Tiffany: [to Sam]: Was there anything that you wanted to talk about that we didn’t get to or that you wanted to come back to?
Sam: I think the biggest thing that is so important, is anyone who tells you ‘you’re too sensitive’ or ‘you’re not blank…’ is just like, fuck them, number one!
Number two, I think it was really mentioned in here is challenging the bias that exists in others. Because when someone is deeply uncomfortable with who I am, it has nothing to do with me. Because it’s their own process where they are uncomfortable. They often don’t recognise their own emotional needs, and it is a deeper reflection of maybe their own stuff. And so my whole life has been ‘too much’ for others, and I’m learning, that’s theirs! I am just okay today so I just want to thank people for holding space. I just wanna like, squeeze you but I won’t, but like, thank you. Like Kay said, I’m glad that we’re focussing on the future. That’s wonderful.
Note from Tiffany: If you wanted to offer any witnessing to Kay and Sam, please email me and I will pass it along.
The following is a slightly modified version of the text of a presentation given on August 24, 2019. The second part of this event was an interview with Kay and Sam, which will be shared next week. Both of these posts are shared in celebration of BPD Awareness Month. The image is a still from the presentation., with Kay on the left, Tiffany in the middle, and Sam on the right.
Welcome to “Recognizing BPD Superpowers”, on the topic of sharing and celebrating the hopes, skills, insider knowledges, and experiences of folks who identify with Borderline Personality Disorder, or BPD. This includes people who have claimed the label for themselves, people who have had the label applied to them, and people for whom both are true.
I want to note up front that this presentation will include references to self-harm, suicidality, and to some of the stigmatizing and pathologizing language that is often applied to folks who are identified with BPD. This has the potential to be triggering. If, at any point, you need to take a break – that is a-okay! Also, it’s a long post! Sorry!
Before we get started, I’d like to introduce you to my co-facilitators.
Kay D’Odorico is a queer, neurodivergent human of Indigenous and European descent. They advocate for Sex Workers and own and operate their own perfuming business full-time here in Mohkinstsís.
Sam is just a human pursuing her best possible self. She is passionate about her recovery, her intersections, and wishes to hold space for others while creating it for herself.
Both of these humans have been phenomenal supports and collaborators, and I’m honoured to have shared this space with them. The narrative interview with these two lovely humans, which followed this presentation, will be shared next week on this blog.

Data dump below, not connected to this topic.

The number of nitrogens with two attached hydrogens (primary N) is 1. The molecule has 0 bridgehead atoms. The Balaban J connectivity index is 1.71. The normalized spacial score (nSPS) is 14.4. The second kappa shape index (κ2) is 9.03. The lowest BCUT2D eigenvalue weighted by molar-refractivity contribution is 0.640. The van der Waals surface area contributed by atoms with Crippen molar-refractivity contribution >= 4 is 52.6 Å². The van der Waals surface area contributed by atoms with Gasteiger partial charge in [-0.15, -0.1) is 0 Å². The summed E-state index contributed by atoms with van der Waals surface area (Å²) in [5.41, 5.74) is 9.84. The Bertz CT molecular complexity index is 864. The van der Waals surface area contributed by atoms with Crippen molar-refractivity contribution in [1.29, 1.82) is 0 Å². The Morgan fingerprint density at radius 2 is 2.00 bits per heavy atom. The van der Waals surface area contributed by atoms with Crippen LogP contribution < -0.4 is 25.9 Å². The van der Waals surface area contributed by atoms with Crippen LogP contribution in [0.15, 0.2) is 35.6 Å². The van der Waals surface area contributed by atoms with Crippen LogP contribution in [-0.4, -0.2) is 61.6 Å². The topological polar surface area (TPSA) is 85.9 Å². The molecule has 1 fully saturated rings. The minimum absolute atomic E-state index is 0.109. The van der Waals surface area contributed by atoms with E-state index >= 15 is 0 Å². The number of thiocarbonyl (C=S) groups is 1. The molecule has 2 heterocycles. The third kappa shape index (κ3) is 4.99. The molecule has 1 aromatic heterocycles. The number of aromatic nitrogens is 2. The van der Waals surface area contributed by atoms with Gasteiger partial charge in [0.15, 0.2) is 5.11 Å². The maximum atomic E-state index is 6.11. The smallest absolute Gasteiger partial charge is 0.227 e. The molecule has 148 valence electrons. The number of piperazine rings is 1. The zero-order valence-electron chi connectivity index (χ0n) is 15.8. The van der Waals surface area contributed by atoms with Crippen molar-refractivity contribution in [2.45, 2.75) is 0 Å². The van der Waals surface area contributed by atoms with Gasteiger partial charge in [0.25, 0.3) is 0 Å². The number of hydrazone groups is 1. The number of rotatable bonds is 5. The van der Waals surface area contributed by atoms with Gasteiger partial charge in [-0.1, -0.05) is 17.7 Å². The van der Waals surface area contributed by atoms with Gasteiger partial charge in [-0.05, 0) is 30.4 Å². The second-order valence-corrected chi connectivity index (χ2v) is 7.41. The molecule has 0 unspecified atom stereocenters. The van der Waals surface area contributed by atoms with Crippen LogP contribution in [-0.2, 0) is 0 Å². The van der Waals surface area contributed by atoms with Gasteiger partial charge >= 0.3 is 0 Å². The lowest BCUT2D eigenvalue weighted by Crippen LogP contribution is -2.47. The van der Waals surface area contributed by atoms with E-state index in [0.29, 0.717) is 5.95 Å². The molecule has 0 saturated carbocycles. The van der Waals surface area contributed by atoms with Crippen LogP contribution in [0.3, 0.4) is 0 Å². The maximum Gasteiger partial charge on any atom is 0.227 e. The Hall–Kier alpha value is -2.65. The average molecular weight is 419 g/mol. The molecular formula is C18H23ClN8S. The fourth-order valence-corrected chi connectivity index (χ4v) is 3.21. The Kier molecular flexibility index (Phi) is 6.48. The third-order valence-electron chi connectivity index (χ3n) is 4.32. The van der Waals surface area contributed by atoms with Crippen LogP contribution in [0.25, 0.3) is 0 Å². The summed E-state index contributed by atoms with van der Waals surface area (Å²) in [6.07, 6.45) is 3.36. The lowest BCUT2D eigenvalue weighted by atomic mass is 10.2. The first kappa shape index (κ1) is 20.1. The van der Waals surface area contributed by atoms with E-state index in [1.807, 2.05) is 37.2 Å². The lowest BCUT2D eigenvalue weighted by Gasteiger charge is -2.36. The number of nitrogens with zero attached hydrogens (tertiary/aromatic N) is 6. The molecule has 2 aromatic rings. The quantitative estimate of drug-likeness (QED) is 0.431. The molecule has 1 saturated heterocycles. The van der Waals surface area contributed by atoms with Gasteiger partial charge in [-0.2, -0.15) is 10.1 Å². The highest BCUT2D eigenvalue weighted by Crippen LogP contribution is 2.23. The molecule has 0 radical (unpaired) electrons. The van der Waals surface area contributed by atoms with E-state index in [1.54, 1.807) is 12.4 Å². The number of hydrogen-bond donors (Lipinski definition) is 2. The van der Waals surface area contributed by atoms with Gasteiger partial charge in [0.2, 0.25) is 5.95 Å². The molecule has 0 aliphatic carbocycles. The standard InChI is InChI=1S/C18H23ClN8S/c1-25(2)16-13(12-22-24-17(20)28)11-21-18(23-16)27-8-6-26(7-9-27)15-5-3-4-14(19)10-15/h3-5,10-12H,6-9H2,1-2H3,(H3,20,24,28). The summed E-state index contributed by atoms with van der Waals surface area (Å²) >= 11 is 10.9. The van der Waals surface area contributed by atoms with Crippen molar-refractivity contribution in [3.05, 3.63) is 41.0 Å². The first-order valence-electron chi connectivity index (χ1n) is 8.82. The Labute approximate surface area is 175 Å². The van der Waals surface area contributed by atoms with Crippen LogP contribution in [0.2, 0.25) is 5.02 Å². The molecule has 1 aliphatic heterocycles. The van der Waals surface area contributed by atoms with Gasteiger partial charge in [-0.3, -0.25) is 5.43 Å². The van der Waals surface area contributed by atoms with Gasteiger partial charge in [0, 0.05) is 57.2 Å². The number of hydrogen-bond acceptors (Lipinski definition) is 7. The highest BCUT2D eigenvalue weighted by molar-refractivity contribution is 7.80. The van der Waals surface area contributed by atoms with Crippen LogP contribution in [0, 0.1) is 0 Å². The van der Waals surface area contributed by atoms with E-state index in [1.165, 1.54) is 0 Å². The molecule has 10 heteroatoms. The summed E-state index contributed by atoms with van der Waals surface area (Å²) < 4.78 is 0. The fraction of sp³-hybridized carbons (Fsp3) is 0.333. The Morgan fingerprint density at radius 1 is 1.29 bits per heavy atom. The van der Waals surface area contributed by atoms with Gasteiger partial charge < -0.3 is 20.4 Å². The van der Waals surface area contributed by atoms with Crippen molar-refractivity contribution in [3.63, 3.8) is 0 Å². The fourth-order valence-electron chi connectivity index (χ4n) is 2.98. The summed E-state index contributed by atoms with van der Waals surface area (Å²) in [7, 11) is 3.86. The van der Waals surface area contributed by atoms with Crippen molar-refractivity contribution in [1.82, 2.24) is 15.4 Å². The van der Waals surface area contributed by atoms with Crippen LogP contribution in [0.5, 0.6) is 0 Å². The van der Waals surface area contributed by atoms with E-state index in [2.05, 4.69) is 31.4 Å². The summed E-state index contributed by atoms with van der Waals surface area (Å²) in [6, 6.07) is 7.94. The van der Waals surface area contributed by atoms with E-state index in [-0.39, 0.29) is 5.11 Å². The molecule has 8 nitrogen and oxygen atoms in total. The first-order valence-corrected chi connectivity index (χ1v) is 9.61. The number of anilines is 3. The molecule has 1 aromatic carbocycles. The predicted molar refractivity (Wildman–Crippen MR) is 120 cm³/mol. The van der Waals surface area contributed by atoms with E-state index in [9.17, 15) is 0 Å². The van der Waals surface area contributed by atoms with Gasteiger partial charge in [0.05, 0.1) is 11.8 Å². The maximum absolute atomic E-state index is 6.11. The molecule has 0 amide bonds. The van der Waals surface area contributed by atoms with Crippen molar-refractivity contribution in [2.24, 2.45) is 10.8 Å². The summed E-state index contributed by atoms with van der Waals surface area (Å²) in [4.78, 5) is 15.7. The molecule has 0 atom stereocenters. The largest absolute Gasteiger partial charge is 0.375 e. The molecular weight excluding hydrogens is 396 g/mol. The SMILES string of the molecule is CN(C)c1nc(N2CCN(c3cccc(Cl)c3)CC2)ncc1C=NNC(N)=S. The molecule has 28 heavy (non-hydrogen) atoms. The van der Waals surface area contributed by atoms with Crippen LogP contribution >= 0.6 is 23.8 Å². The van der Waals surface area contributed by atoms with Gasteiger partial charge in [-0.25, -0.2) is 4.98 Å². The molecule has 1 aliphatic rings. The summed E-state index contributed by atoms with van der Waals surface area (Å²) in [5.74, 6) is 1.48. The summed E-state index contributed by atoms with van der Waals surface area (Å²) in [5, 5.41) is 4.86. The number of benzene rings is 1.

My name is Tiffany Sostar. My pronouns are they/them. I’m a narrative therapist, community organizer, editor, writer, workshop facilitator, and tarot reader – I do a bunch of different things, and they all sort of orient around engaging with stories. The stories people tell about ourselves and others, the stories we’ve been told about ourselves and others, and, especially, how we can tell our stories in ways that make us stronger. That phrase – telling our stories in ways that make us stronger – comes from Auntie Barbara Wingard, an Australian Aboriginal narrative therapist who has done profoundly meaningful work on many topics, including creating ways for Indigenous communities to grieve together in ways that are consistent with their cultures.
My own work is significantly influenced by the work of Indigenous narrative therapists and community organizers, including Auntie Barb, Tileah Drahm-Butler who is another Australian narrative therapist, and Michelle Robinson, who is a community organizer and politician here in Calgary. (You can find one of Aunty Barb’s projects, a walking history tour here, and one of Tileah’s project, a presentation on decolonizing identity stories here, and Michelle Robinson’s Patreon and podcast here.)
Colonial Violence and BPD
As a white settler who works in the field of mental health, a field that has historically been incredibly harmful to marginalized communities, including Indigenous, Black, trans, queer, two-spirit, fat, unhoused, sex working, substance using, and so many other communities who have come to professionals for help and been met with stigma and harm, I think that recognizing how much I have benefitted from the work of marginalized communities is critical. Any good work that I do in communities that are more or differently marginalized than I am myself is entirely due to the generosity and wisdom of the people within those communities who have shared their insider knowledges.